I was having a political discussion with roots in philosophy, where I was explaining an idea for a government program which would enforce equal opportunities for children who have poor / parentally uninvolved home environments, and I ran into a philosophical obstacle: The other person responded with "Not with my tax money. I don't have kids, don't plan to, and honestly don't care about helping those kids who I don't know."
I thought this might be a dismissible point of view, surely there aren't many with such views - but I then had the same discussion with another person and received a similar response: "I know it sounds bad, but honestly I care about helping people I care about, and that's it."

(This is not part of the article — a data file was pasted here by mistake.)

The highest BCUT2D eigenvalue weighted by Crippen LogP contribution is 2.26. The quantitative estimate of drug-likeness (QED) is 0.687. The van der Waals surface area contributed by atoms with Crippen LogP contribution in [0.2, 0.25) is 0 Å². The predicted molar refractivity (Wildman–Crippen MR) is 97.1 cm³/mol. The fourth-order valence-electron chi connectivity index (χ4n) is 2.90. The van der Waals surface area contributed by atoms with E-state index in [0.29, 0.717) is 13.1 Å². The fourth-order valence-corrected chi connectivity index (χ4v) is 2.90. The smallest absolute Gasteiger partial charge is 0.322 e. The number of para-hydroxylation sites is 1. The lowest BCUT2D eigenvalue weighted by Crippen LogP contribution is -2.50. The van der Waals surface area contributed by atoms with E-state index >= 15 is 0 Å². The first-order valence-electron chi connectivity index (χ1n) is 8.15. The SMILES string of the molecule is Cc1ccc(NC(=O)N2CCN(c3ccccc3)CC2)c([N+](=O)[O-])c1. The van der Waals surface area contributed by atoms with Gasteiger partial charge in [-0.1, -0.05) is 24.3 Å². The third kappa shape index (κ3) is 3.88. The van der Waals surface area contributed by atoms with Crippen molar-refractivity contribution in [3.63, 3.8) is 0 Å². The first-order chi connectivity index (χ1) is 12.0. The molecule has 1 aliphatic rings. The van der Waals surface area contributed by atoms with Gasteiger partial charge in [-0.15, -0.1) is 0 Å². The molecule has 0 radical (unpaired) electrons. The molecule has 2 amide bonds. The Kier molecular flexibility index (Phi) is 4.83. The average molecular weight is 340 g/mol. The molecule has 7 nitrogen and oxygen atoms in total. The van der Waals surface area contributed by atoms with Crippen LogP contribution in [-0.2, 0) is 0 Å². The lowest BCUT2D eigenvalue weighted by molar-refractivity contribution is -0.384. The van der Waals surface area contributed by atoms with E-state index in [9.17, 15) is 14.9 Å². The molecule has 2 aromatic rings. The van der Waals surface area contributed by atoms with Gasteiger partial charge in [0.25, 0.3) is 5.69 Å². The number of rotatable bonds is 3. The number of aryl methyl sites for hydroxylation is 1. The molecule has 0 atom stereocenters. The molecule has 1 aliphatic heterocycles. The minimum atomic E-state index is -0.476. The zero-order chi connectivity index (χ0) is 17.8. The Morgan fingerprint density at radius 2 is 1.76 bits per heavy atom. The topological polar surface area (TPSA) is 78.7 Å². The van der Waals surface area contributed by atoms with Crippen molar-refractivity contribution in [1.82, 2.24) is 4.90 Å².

So, I grew up in a religious family and the only supportive reasoning I've been exposed to is religiously rooted. "God says so." - In society, one can't support arguments with religion - And I personally don't subscribe to this form of reasoning either. But I do feel inclined to argue in support of helping others.
How can one argue in support of helping others without citing religious dogma as supportive reasoning? How can I counter a "selfish" argument without religion?